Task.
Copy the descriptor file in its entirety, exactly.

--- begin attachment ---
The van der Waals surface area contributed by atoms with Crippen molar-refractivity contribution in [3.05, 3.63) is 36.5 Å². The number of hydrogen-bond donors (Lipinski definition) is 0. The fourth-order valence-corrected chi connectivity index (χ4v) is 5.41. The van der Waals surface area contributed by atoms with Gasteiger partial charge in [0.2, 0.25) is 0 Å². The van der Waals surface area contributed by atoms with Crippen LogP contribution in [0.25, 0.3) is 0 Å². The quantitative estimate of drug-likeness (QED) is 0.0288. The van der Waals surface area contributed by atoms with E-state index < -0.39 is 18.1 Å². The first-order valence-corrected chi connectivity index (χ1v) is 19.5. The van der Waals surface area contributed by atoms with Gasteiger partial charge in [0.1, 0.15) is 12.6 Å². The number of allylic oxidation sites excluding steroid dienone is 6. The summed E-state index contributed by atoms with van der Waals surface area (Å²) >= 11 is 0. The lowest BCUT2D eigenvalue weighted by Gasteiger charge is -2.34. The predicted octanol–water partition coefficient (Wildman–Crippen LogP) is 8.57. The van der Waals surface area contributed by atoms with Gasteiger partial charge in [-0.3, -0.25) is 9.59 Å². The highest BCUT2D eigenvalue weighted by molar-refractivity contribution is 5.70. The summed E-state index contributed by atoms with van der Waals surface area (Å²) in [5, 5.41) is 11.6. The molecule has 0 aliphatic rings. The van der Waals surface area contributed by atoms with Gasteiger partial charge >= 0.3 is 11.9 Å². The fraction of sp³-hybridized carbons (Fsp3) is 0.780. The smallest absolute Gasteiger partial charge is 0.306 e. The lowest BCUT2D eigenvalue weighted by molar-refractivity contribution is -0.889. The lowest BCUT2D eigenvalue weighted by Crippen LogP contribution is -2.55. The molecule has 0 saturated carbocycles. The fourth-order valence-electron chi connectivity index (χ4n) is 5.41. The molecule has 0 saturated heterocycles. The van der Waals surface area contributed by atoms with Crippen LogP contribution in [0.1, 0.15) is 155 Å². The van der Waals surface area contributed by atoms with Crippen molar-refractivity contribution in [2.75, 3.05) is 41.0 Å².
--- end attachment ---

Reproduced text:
The van der Waals surface area contributed by atoms with Crippen molar-refractivity contribution in [3.05, 3.63) is 36.5 Å². The number of hydrogen-bond donors (Lipinski definition) is 0. The fourth-order valence-corrected chi connectivity index (χ4v) is 5.41. The van der Waals surface area contributed by atoms with Gasteiger partial charge in [0.2, 0.25) is 0 Å². The van der Waals surface area contributed by atoms with Crippen LogP contribution in [0.25, 0.3) is 0 Å². The quantitative estimate of drug-likeness (QED) is 0.0288. The van der Waals surface area contributed by atoms with E-state index < -0.39 is 18.1 Å². The first-order valence-corrected chi connectivity index (χ1v) is 19.5. The van der Waals surface area contributed by atoms with Gasteiger partial charge in [0.1, 0.15) is 12.6 Å². The number of allylic oxidation sites excluding steroid dienone is 6. The summed E-state index contributed by atoms with van der Waals surface area (Å²) >= 11 is 0. The lowest BCUT2D eigenvalue weighted by Gasteiger charge is -2.34. The predicted octanol–water partition coefficient (Wildman–Crippen LogP) is 8.57. The van der Waals surface area contributed by atoms with Gasteiger partial charge in [-0.3, -0.25) is 9.59 Å². The highest BCUT2D eigenvalue weighted by molar-refractivity contribution is 5.70. The summed E-state index contributed by atoms with van der Waals surface area (Å²) in [5, 5.41) is 11.6. The molecule has 0 aliphatic rings. The van der Waals surface area contributed by atoms with Gasteiger partial charge >= 0.3 is 11.9 Å². The fraction of sp³-hybridized carbons (Fsp3) is 0.780. The smallest absolute Gasteiger partial charge is 0.306 e. The lowest BCUT2D eigenvalue weighted by molar-refractivity contribution is -0.889. The lowest BCUT2D eigenvalue weighted by Crippen LogP contribution is -2.55. The molecule has 0 saturated carbocycles. The fourth-order valence-electron chi connectivity index (χ4n) is 5.41. The molecule has 0 saturated heterocycles. The van der Waals surface area contributed by atoms with Crippen LogP contribution in [0.1, 0.15) is 155 Å². The van der Waals surface area contributed by atoms with Crippen molar-refractivity contribution in [2.75, 3.05) is 41.0 Å².